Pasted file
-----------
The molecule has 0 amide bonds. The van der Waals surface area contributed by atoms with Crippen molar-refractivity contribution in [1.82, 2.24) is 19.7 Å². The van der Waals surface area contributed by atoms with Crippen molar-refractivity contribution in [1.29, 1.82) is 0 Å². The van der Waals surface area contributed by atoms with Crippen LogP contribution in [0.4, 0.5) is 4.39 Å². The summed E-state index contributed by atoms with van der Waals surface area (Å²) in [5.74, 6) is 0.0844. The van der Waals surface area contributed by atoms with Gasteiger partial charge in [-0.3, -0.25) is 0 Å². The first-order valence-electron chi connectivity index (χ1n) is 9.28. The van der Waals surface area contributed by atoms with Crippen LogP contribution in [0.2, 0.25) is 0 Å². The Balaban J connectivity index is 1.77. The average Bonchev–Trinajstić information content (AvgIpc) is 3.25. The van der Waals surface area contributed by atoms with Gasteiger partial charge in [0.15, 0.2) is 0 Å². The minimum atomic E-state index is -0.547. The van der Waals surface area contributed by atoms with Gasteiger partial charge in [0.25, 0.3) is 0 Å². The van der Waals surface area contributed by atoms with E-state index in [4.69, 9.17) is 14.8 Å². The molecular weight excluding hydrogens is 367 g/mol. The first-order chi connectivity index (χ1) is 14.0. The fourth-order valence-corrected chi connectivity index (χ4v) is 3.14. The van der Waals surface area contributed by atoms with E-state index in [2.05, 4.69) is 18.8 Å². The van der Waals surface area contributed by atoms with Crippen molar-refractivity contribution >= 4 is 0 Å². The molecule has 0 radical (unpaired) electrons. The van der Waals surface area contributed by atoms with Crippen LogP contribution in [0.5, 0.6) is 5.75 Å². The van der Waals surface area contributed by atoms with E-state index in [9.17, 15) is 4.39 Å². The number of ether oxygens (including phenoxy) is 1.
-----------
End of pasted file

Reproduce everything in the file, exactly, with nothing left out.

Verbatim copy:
The molecule has 0 amide bonds. The van der Waals surface area contributed by atoms with Crippen molar-refractivity contribution in [1.82, 2.24) is 19.7 Å². The van der Waals surface area contributed by atoms with Crippen molar-refractivity contribution in [1.29, 1.82) is 0 Å². The van der Waals surface area contributed by atoms with Crippen LogP contribution in [0.4, 0.5) is 4.39 Å². The summed E-state index contributed by atoms with van der Waals surface area (Å²) in [5.74, 6) is 0.0844. The van der Waals surface area contributed by atoms with Gasteiger partial charge in [-0.3, -0.25) is 0 Å². The first-order valence-electron chi connectivity index (χ1n) is 9.28. The van der Waals surface area contributed by atoms with Crippen LogP contribution in [0.2, 0.25) is 0 Å². The Balaban J connectivity index is 1.77. The average Bonchev–Trinajstić information content (AvgIpc) is 3.25. The van der Waals surface area contributed by atoms with Gasteiger partial charge in [0.15, 0.2) is 0 Å². The minimum atomic E-state index is -0.547. The van der Waals surface area contributed by atoms with Gasteiger partial charge in [0.25, 0.3) is 0 Å². The van der Waals surface area contributed by atoms with E-state index in [4.69, 9.17) is 14.8 Å². The molecular weight excluding hydrogens is 367 g/mol. The first-order chi connectivity index (χ1) is 14.0. The fourth-order valence-corrected chi connectivity index (χ4v) is 3.14. The van der Waals surface area contributed by atoms with E-state index in [2.05, 4.69) is 18.8 Å². The van der Waals surface area contributed by atoms with Crippen molar-refractivity contribution >= 4 is 0 Å². The molecule has 0 radical (unpaired) electrons. The van der Waals surface area contributed by atoms with Crippen LogP contribution in [0.5, 0.6) is 5.75 Å². The van der Waals surface area contributed by atoms with E-state index in [9.17, 15) is 4.39 Å². The number of ether oxygens (including phenoxy) is 1.